This is the gist of the past two weeks, majorly condensed. Thank you guys all so much for supporting me through everything; I can’t tell you what it means to me to read your sweet messages and prayers forwarded by my parents. When I was sick, had it not been for your prayers I very well might have gone home. You carried me through it, and I’m extremely grateful. Also, I tasted the closest thing to a cafe con leche that I’ve had in five months (Indian milk coffee), and I honestly cried a bit. It was pathetic, but so beautiful. God is good.
Until next time.
XOXO

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On Sisterhood.

Genuine sisterhood is still a new thing for me. Coming to YWAM and the prospect of living with about twenty girls, as I’ve mentioned in previous posts, scared the daylights out of me. Despite my fears, though, it has become one of the most beautiful times of my life already.

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Taken during portrait practice. This is Hannah, my lovely Norwegian suite mate.

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Jadon capturing Fernanda, my beautiful bunkmate.

Tonight we were invited to join the amazing Abby Beard and celebrate Thanksgiving by making cookies and laughing a ridiculous amount.

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Tonight with Abby was a clear example of a principle God has been impressing upon my heart a lot lately: most of the discipleship happens in those tiny moments when you make yourself available. It’s a concept I’ve always known in my head, but as I’ve been considering the prospect of leading teams in missions myself on a smaller scale than what we do here at YWAM, it has truly sunk deeper into my heart. This is when the magic happens, over too many cookies and coffee brewed to perfection.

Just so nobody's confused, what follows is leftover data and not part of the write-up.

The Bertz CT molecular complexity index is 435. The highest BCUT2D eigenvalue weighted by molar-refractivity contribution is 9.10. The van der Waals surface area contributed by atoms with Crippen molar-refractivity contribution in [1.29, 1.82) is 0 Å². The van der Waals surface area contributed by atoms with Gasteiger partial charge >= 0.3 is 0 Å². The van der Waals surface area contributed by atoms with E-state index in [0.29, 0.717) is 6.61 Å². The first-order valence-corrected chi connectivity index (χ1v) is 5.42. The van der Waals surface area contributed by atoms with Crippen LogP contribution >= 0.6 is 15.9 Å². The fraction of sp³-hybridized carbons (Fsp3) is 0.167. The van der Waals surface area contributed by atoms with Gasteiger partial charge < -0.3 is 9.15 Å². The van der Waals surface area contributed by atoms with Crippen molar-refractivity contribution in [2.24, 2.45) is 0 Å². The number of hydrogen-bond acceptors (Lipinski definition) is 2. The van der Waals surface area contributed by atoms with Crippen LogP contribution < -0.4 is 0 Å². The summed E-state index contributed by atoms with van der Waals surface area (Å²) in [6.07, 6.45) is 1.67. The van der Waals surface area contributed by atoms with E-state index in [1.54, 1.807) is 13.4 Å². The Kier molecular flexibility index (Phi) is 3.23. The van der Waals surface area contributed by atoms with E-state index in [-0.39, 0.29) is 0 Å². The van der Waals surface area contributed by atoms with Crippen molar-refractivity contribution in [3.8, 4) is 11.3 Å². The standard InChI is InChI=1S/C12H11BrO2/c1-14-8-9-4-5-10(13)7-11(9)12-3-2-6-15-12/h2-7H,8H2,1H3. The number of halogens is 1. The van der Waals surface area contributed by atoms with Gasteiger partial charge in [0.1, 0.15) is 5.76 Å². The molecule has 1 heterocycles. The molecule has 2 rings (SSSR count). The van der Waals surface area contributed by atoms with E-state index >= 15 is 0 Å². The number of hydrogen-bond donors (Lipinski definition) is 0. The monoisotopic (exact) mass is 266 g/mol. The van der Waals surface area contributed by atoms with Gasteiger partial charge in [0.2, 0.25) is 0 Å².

Having grown up with a more conservative background and a love-language of donuts, I found in Abby a spirit I immediately admired. Prior to coming to Youth With A Mission, she never considered being a missionary, but now she epitomizes what it means to be a strong Christian woman on the field. Her life is a testimony of joy, which she brings with her wherever she goes.

And she is just one of the women here, and the one I’ve known for the least amount of time; literally less than five hours. My beloved sister-in-law Isabelle has always been an amazing advocate of sisterhood, and while I would agree with her in all her views, women still scared me. While the amount to have wounded me are few, the knives were deep and consistent. Thus, I’ve been more jaded than I would have ever liked to admit before coming here.

But God is good. He placed me in a suite with twenty girls, where I couldn’t run from my social anxiety or even cover it; for the first time I was forced to truly face it. Perhaps that’s the main theme of my YWAM story; conquering the crippling crutch of emotional seclusion I’ve always leaned on. Even if my separation from my peers was never seen outwardly, in my head it was always them and then me. I was never joined with them. Until now.

In these girls I have witnessed such grace, beauty, love, forgiveness, strength, and passion. They have wiped my tears, called me out, cheered me on, and utterly welcomed me when the entire time I was honestly terrified of them for no other reason than that they’re female and within my age range. Words cannot begin to describe the love and respect I have for the women of Voice for the Voiceless DTS. All my life I mourned not having a sister. Now, I have over twenty.